Goins, Writer

On Writing, Ideas, and Making a Difference

Are People Meaner Online than in Real Life?

I’ve been writing on and reading blogs since Al Gore invented the Internet — or at least for the past several years, anyway.

When it started, I thought the social web (along with the word “blog“) was pretty ridiculous. Now, I’ve come to love this medium for a lot of reasons, particularly how it connects you to the world.

However, this is not all rainbows and sunshine. There is a darker side to blogging.

Photo of an Angry Child

Photo credit: Gerry Thomasen (Creative Commons)

I admire the ethos of many bloggers to be a source of information and inspiration for others (as Andrew Jones says, “be a spring, not a well”). And for the most part, that’s what you get: a lot of nice people sharing a lot of great stuff.

But there is, unfortunately, another contingent to the blogosphere: Some people are mean.

Why people are meaner online

My suspicion is it’s the anonymity of the Internet that causes people to say things online that would make their mothers blush. To run their mouths in ways they’d never do in someone’s home.

Regardless of the reason, I’ve heard so many jabs, slanders, and critiques that you’d think I’d be use to it by now. As you know, I’ve had my fair share of haters. But I’m not used to it.

Even with such experience, the uncouthness of what I read online sometimes surprises me. I wonder: Did you really think about that before posting it?

Bloggers: The best at being bad

You don’t have to look very hard to find a blog blasting just about anyone. If you’re in the public view at all (and I mean, at all), there’s probably a group dedicated to disagreeing with you. Don’t believe me? Google yourself.

As a blogger, I’m embarrassed by how disrespectful my kind can be towards perfect strangers. I don’t care if you are hunting down heretics; you don’t have to be a jerk about it.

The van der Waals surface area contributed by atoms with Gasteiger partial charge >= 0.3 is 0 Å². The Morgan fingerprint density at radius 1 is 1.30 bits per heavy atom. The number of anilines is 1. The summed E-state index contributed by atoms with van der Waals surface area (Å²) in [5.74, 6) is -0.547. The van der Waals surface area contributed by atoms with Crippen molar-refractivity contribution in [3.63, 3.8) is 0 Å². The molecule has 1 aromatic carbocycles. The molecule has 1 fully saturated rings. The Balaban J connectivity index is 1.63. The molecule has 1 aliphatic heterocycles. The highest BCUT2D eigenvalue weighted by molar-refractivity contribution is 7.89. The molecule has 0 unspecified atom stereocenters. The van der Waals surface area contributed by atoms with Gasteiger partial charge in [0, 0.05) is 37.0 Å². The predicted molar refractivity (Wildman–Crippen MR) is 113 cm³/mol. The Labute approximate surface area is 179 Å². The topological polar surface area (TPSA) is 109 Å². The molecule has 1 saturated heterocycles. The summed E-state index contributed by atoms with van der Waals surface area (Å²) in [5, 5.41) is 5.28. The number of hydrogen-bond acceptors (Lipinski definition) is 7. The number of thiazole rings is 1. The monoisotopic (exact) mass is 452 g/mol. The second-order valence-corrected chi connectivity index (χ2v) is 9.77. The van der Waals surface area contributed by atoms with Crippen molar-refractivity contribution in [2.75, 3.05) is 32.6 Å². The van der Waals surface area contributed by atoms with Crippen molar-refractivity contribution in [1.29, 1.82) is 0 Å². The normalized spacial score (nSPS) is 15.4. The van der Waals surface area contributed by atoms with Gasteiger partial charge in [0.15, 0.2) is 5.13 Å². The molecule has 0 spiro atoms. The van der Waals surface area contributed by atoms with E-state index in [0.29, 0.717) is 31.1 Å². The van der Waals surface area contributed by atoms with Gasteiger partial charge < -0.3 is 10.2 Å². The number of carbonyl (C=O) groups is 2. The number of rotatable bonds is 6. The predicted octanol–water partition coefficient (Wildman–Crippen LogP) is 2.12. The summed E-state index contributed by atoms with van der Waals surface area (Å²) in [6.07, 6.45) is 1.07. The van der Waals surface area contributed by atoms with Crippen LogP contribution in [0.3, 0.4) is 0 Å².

Is it idealistic to think that love could win in this arena? That generosity and being an all-around “good guy” can trump shrewdness and arrogance? Well call me naive, but I hope so.

It’s not enough to be right

Contentiousness for the sake of being contentious confuses me. No great wars were fought over the virtue of fighting. No epic debates were waged in defense of argument.

In college, I met an academician who challenged me, a religion major, that philosophy student worth his salt should be able to argue for or against his point. That always bothered me.

No, I thought. That’s not the point of philosophy. It’s not about being right; it’s about finding the truth.

The arguments in which we engage, the conversations we have, and the battles we fight are all a means to an end, not the end itself.

Which raises a question: Do you know what you’re fighting for? Or are you just trying to get noticed? Share in the comments.

Update: Check out my article today on RELEVANT Magazine: The Rise of Confessional Media

*Photo credit: Gerry Thomasen (Creative Commons)

About Jeff Goins

I am the best-selling author of five books, including the national bestsellers The Art of Work and Real Artists Don't Starve. Each week, I send out a free newsletter with my best tips on writing, publishing, and helping your creative work succeed.

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